Georgia Skinner reflects on: Backbone by Red Sky Dance Productions

The Dance Seen

The performance on November 17th was held for one night only in The Spatz Theatre at Citadel High School, an unusual location for Live Art Productions, but a welcome change. The theatre being much bigger than the usual Sir James Dunn Theatre, sold around 500 seats. We enter the theatre to see a full projection on the backscreen of mountainous landscapes with distorted colouring to

make the scene stormy and powerful. Before the performance began we were informed of the name of the work Backbone referenced the mountain range that stretches from north to south on the west of North America as the spine of the landscape.

With a clear atmosphere and vivid imagery in play, the live percussionist began with the dancers. The movement jumped directly into high physicality with the soundscape emulating the sounds of cracking joints.

The physicality of the show remained high for the duration of the performance with no intermission using heavy breathing, quick twitch movement, and intricate partnering. The group of dancers were stunning, and the choreography played to their physical prowess.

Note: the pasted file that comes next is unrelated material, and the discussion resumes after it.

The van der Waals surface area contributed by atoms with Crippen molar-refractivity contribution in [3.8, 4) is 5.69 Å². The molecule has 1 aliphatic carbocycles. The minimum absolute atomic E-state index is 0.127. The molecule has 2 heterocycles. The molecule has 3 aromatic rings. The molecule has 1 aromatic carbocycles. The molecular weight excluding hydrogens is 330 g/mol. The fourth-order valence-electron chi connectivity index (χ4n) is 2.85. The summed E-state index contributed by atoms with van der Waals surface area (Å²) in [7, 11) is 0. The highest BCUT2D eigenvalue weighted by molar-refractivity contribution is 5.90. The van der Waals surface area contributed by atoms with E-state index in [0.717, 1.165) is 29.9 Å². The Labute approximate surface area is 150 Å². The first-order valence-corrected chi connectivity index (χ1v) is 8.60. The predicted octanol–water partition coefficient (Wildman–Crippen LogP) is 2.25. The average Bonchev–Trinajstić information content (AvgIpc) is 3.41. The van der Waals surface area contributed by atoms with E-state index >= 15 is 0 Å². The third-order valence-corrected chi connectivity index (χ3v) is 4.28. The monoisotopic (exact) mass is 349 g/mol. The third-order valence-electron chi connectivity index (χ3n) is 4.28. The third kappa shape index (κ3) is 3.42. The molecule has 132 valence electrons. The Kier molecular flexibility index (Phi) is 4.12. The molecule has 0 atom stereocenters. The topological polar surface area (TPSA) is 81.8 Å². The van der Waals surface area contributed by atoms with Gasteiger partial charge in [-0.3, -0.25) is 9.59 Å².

A few of the dancers were highlighted throughout the work, one being an acrobat who performed an intriguing duet that worked with their flexibility. Another appeared to be onstage most of the performance holding their own on the power move.

The dancers gazed at each other and the audience as if they were the kings, and us not their subjects, but the landscape they owned. While the imagery was powerful and the dancers were incomparable, I desired moments of subtlety and nuance to let my mind truly sink into the message being conveyed. I wanted to see and have insight into the lives of the dancers more through their movement and I think the high energy being constant throughout made that more difficult.

That being said, Halifax is one of only two lucky cities in Canada to receive this work on their tour, and I think the community viewing this makes us more in tune with how we view nature, the land we live on, and our consciousness of indigenous art in North America.